Those apartment buildings in the background are my air pollution barometer

Those apartment buildings in the background are my air pollution barometer

This sounds ridiculous, but I have been avoiding getting my hair cut here.  I like to keep my hair short, and I was worried that no one here would be able to cut it just right.  Considering that my general philosophy towards hair is “Who cares?  It will grow back,” this is particularly silly. A few days ago I got my hair cut by Andy at the Nordic Club and he did a great job!  And it was only 2000 taka (about $25), which is probably expensive for here, but it seemed like a bargain to me.

We experienced a small earthquake a few weeks ago; it was centered in northeast India and we felt the tremor here.  We woke up because Athena was freaking out, and within a minute everything started shaking.  M slept through it, and, aside from some crooked pictures on the walls, you wouldn’t even know it happened.  Thank god for seismically safe housing!

Nate and Athena also got stuck in the elevator recently.  That was scary.  I got a call from Nate telling me to go downstairs and tell the guards they were stuck in the elevator, and as I was rushing down the stairs with M in my arms, a guard and our driver Kalam were running up.  They pried the doors open, and Nate and Athena jumped down out of the elevator, which had apparently stopped after going up a few feet.  Nate was hurrying off to a reception, and I almost took M and Athena up alone, and that would have been a real disaster, especially since I usually don’t bring my phone with me when I go to the rooftop.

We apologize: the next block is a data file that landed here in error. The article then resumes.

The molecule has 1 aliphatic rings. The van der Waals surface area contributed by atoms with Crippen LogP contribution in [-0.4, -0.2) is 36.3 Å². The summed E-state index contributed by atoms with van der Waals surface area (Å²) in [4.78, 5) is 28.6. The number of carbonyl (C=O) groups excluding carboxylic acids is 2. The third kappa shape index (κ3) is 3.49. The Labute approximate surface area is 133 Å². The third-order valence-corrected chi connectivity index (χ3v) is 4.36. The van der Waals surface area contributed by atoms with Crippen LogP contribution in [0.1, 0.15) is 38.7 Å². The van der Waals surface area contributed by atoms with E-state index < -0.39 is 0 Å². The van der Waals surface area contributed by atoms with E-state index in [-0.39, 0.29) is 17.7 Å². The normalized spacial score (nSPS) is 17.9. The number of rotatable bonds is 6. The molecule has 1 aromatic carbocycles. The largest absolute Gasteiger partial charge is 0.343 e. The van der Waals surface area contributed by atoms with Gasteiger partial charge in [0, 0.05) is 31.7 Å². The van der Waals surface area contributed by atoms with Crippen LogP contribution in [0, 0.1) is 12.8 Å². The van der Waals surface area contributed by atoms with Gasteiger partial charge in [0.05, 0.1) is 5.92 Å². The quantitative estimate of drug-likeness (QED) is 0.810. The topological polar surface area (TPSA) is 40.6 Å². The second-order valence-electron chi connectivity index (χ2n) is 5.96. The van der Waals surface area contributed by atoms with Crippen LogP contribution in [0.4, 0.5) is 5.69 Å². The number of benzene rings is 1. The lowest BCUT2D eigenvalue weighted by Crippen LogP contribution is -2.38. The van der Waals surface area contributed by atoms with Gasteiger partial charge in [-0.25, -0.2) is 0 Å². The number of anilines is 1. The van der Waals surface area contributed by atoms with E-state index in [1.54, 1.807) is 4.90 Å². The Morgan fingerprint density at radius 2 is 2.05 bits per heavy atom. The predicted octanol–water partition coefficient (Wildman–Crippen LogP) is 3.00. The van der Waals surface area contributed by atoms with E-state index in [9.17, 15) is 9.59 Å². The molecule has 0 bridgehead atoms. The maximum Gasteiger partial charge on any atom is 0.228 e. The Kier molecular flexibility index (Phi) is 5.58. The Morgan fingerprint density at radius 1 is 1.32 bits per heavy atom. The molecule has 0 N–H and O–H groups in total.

We are keeping busy and life is always eventful, sometimes in good ways, sometimes bad. Only 16 more months left to go!

Baking at home in Dhaka

I love to bake, so whenever I move to a new country, it’s always kind of an adventure figuring out what will and won’t be available on the local market. Sometimes I guess correctly, sometimes I don’t.

Before we came to Dhaka, I stocked up on baking powder because I’ve never been able to find baking powder outside of the US. Baking soda, on the other hand, is usually available everywhere, so I thought there was no need to bring that.

My first week in Dhaka, I was perusing the baking aisles and what did I see? Shit tons of baking powder and zero baking soda. Also lots of custard powder, whatever that is.

A sample of the baking goods at Dhali

A sample of the baking goods at Dhali

I did eventually find baking soda at Dhali, but only after I spent $4 to order a tiny box of it on Amazon.